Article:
Subsistence and Commercial Activities . On Mailu Island, while some cultivation is done, the gardens are of far lesser significance than in mainland communities. Rather, the island economy centers around pottery making, fishing, and seagoing trade. Fishing is done with spears and nets, by individuals as well as in groups of two or three. Pottery is made of coiled ropes of clay. Gardens are of the swidden type, with long fallow periods between crop cultivation. Among the produce grown are bananas, taro, yams, and sugarcane. Coconut and betel palms are planted near the village but not in the fenced gardens. Sago palms are cut down and processed for their starch. Europeans have introduced papaws and pumpkins to the gardening repertoire. Pigs are raised in the village, but only sows are kept—these are permitted to range into the forest and mate with wild boars. Hunting is an important component of the mainland subsistence economy—game customarily sought includes wallabies and wild pigs, which are driven into nets and speared, and a variety of birds that are caught in traps. Along the coastal reefs, shellfish are gathered.
Industrial Arts. Mailu manufacture, beyond the construction of their houses, includes the building of fences for the gardens, the weaving of mats from pandanus leaves and reeds, basket weaving, the making of arm shells, and the forging of stone implements. On Mailu Island, the two most significant items of manufacture are the coiled clay pots and, of course, the canoes upon which the island economy is based.
Trade. The Mailu Islanders, with their big, oceangoing canoes, participate in a wide-ranging trade network that extends beyond their own territory. Trade is a seasonal occupation: from July through August, Mailu travel westward with locally manufactured pottery in order to trade for betel nuts with the Aroma. On the return voyage they will stop to fish for shells with which to make the shell armbands that are used throughout the region as trade items. From September through October they sail west again, carrying a cargo of surplus sago to trade for pigs and dogs. During November and December, they voyage eastward with the pigs and dogs to trade for arm shells, ebony carvings, baskets, and (prior to the introduction of steel axes) polished-stone axe blades. Traditionally, Mailu also traded boar tusks, shell disks, and Imported netted string bags. This trade was not only the centerpiece of the islander's subsistence economy; it also provided the necessary wealth to support the big feasts ( maduna ) held by the village clans every year.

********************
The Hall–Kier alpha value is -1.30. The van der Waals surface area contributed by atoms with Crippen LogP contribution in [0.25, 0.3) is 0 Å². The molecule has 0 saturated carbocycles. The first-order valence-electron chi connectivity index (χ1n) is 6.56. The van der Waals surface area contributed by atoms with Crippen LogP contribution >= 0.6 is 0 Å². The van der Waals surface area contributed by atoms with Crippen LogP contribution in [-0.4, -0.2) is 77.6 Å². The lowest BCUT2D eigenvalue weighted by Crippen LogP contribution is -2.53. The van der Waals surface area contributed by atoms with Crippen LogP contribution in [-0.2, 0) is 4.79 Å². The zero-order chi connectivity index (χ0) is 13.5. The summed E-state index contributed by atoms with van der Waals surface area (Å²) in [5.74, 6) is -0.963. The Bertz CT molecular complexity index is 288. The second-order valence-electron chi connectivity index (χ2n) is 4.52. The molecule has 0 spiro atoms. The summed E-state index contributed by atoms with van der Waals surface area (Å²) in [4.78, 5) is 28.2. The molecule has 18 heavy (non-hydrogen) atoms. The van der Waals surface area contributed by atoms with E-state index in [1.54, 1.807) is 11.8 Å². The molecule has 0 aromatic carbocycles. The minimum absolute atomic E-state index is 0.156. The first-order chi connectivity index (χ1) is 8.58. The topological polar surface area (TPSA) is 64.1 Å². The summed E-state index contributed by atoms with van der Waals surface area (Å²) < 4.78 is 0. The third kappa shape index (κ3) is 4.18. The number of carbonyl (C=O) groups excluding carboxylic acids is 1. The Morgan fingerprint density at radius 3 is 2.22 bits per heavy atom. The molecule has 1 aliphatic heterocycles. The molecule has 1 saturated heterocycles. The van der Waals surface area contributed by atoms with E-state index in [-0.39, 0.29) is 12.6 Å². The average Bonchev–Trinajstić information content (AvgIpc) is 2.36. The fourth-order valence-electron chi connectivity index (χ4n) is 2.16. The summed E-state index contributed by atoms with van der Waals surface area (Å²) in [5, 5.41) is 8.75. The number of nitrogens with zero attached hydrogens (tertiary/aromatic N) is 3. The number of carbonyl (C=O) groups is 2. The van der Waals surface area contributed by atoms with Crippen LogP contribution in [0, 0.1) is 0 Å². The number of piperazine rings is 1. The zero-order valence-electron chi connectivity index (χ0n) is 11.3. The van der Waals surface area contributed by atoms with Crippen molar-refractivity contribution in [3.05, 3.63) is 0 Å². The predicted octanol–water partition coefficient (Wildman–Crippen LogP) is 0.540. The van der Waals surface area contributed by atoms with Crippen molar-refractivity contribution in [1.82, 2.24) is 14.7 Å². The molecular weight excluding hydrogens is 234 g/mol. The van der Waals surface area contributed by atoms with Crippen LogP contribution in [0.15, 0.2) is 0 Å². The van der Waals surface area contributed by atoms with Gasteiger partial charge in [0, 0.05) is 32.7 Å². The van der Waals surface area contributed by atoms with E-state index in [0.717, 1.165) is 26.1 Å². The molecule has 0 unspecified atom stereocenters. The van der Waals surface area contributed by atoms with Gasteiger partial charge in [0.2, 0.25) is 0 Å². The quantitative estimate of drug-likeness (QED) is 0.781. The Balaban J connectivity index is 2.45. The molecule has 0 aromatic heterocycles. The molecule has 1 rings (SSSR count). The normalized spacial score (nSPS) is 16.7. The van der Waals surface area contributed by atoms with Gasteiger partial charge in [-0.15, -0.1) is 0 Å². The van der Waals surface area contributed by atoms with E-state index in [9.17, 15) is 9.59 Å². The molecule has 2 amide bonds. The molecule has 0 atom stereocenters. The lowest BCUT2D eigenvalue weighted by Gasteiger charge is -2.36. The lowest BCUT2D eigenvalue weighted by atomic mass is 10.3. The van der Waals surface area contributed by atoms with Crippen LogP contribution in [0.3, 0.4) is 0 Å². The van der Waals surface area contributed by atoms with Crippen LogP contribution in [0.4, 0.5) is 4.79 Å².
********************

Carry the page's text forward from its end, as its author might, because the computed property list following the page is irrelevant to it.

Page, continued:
Division of Labor. Pottery making is done only by women; arm shell manufacture, seagoing trade, canoebuilding, house construction, and hunting are all done only by men. Garden clearing and the construction of garden fences are men's tasks, while all weeding is done by women. Women do all the day-to-day cooking. Except for limited night fishing with torches, women do not fish. Pig tending is primarily a woman's task. Men make their own tools or trade for them. Child care is the province of women.
Land Tenure. Ownership of garden lands and canoes is vested in the local clan section, under the direction of the headman. Dwelling houses belong to the household head, and ownership passes from him to his eldest son, while in the past the men's houses were held corporately by the clan. Rights to individual coconut and betel palms are held individually.